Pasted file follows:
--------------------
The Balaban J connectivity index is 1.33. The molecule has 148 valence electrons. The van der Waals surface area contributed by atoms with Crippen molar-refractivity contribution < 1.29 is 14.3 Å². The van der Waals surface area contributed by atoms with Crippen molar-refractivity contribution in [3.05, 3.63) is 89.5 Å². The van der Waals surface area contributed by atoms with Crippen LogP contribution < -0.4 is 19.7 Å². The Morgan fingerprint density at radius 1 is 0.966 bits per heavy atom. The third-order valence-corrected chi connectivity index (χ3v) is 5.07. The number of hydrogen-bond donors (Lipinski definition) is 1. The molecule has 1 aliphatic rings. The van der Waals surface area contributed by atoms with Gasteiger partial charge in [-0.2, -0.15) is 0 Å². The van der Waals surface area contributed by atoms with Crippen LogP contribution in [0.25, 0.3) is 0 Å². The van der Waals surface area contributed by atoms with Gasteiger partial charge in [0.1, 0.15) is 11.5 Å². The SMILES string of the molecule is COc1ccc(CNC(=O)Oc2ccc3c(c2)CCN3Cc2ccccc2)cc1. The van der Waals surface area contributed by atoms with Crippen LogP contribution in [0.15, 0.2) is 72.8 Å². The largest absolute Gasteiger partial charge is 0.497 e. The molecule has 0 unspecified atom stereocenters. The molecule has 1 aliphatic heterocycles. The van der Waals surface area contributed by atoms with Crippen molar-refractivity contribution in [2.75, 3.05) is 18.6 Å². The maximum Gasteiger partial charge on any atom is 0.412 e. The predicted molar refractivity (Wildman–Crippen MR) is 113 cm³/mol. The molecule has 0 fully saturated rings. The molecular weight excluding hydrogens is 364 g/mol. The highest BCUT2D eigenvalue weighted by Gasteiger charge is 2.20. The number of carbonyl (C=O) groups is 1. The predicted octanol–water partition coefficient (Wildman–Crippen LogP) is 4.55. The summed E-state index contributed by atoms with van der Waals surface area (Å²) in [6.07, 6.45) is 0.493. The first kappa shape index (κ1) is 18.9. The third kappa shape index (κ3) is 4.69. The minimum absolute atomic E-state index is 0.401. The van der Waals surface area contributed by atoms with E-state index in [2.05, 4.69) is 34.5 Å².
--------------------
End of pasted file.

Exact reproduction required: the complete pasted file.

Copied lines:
The Balaban J connectivity index is 1.33. The molecule has 148 valence electrons. The van der Waals surface area contributed by atoms with Crippen molar-refractivity contribution < 1.29 is 14.3 Å². The van der Waals surface area contributed by atoms with Crippen molar-refractivity contribution in [3.05, 3.63) is 89.5 Å². The van der Waals surface area contributed by atoms with Crippen LogP contribution < -0.4 is 19.7 Å². The Morgan fingerprint density at radius 1 is 0.966 bits per heavy atom. The third-order valence-corrected chi connectivity index (χ3v) is 5.07. The number of hydrogen-bond donors (Lipinski definition) is 1. The molecule has 1 aliphatic rings. The van der Waals surface area contributed by atoms with Gasteiger partial charge in [-0.2, -0.15) is 0 Å². The van der Waals surface area contributed by atoms with Crippen LogP contribution in [0.25, 0.3) is 0 Å². The van der Waals surface area contributed by atoms with Gasteiger partial charge in [0.1, 0.15) is 11.5 Å². The SMILES string of the molecule is COc1ccc(CNC(=O)Oc2ccc3c(c2)CCN3Cc2ccccc2)cc1. The van der Waals surface area contributed by atoms with Crippen LogP contribution in [0.15, 0.2) is 72.8 Å². The largest absolute Gasteiger partial charge is 0.497 e. The molecule has 0 unspecified atom stereocenters. The molecule has 1 aliphatic heterocycles. The van der Waals surface area contributed by atoms with Crippen molar-refractivity contribution in [2.75, 3.05) is 18.6 Å². The maximum Gasteiger partial charge on any atom is 0.412 e. The predicted molar refractivity (Wildman–Crippen MR) is 113 cm³/mol. The molecule has 0 fully saturated rings. The molecular weight excluding hydrogens is 364 g/mol. The highest BCUT2D eigenvalue weighted by Gasteiger charge is 2.20. The number of carbonyl (C=O) groups is 1. The predicted octanol–water partition coefficient (Wildman–Crippen LogP) is 4.55. The summed E-state index contributed by atoms with van der Waals surface area (Å²) in [6.07, 6.45) is 0.493. The first kappa shape index (κ1) is 18.9. The third kappa shape index (κ3) is 4.69. The minimum absolute atomic E-state index is 0.401. The van der Waals surface area contributed by atoms with E-state index in [2.05, 4.69) is 34.5 Å².